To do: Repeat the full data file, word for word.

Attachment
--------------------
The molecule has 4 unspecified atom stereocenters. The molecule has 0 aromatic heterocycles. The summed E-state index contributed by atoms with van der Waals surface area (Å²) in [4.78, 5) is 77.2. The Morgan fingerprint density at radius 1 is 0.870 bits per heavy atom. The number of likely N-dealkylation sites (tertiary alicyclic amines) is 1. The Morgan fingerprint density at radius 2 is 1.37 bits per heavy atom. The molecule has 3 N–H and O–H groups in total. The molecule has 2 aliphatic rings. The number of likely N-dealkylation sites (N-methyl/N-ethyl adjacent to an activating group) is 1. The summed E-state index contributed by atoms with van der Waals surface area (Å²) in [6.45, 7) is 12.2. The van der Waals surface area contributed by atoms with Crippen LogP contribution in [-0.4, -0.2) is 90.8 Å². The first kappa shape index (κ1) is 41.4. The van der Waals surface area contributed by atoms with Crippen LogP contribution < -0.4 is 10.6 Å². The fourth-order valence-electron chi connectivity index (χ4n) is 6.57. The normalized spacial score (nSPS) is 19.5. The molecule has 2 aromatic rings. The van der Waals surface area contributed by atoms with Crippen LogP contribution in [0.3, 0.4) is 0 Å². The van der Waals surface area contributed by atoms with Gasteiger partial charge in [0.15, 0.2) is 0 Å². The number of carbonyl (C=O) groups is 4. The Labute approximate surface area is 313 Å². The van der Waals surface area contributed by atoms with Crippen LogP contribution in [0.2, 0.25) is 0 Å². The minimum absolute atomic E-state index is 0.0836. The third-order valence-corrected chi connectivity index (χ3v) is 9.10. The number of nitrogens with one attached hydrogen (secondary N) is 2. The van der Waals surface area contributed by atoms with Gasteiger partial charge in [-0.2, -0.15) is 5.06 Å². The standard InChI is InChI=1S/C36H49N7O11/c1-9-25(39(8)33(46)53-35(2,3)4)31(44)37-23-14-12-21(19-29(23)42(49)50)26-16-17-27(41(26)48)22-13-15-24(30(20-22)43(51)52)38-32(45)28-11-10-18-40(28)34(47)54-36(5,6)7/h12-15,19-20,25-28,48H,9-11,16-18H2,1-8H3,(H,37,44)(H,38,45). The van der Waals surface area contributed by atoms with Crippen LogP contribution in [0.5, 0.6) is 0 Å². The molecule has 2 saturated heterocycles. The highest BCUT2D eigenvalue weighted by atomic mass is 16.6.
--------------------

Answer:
The molecule has 4 unspecified atom stereocenters. The molecule has 0 aromatic heterocycles. The summed E-state index contributed by atoms with van der Waals surface area (Å²) in [4.78, 5) is 77.2. The Morgan fingerprint density at radius 1 is 0.870 bits per heavy atom. The number of likely N-dealkylation sites (tertiary alicyclic amines) is 1. The Morgan fingerprint density at radius 2 is 1.37 bits per heavy atom. The molecule has 3 N–H and O–H groups in total. The molecule has 2 aliphatic rings. The number of likely N-dealkylation sites (N-methyl/N-ethyl adjacent to an activating group) is 1. The summed E-state index contributed by atoms with van der Waals surface area (Å²) in [6.45, 7) is 12.2. The van der Waals surface area contributed by atoms with Crippen LogP contribution in [-0.4, -0.2) is 90.8 Å². The first kappa shape index (κ1) is 41.4. The van der Waals surface area contributed by atoms with Crippen LogP contribution < -0.4 is 10.6 Å². The fourth-order valence-electron chi connectivity index (χ4n) is 6.57. The normalized spacial score (nSPS) is 19.5. The molecule has 2 aromatic rings. The van der Waals surface area contributed by atoms with Crippen LogP contribution in [0.3, 0.4) is 0 Å². The van der Waals surface area contributed by atoms with Gasteiger partial charge in [0.15, 0.2) is 0 Å². The number of carbonyl (C=O) groups is 4. The Labute approximate surface area is 313 Å². The van der Waals surface area contributed by atoms with Crippen LogP contribution in [0.2, 0.25) is 0 Å². The minimum absolute atomic E-state index is 0.0836. The third-order valence-corrected chi connectivity index (χ3v) is 9.10. The number of nitrogens with one attached hydrogen (secondary N) is 2. The van der Waals surface area contributed by atoms with Gasteiger partial charge in [-0.2, -0.15) is 5.06 Å². The standard InChI is InChI=1S/C36H49N7O11/c1-9-25(39(8)33(46)53-35(2,3)4)31(44)37-23-14-12-21(19-29(23)42(49)50)26-16-17-27(41(26)48)22-13-15-24(30(20-22)43(51)52)38-32(45)28-11-10-18-40(28)34(47)54-36(5,6)7/h12-15,19-20,25-28,48H,9-11,16-18H2,1-8H3,(H,37,44)(H,38,45). The van der Waals surface area contributed by atoms with Crippen LogP contribution in [0.5, 0.6) is 0 Å². The molecule has 2 saturated heterocycles. The highest BCUT2D eigenvalue weighted by atomic mass is 16.6.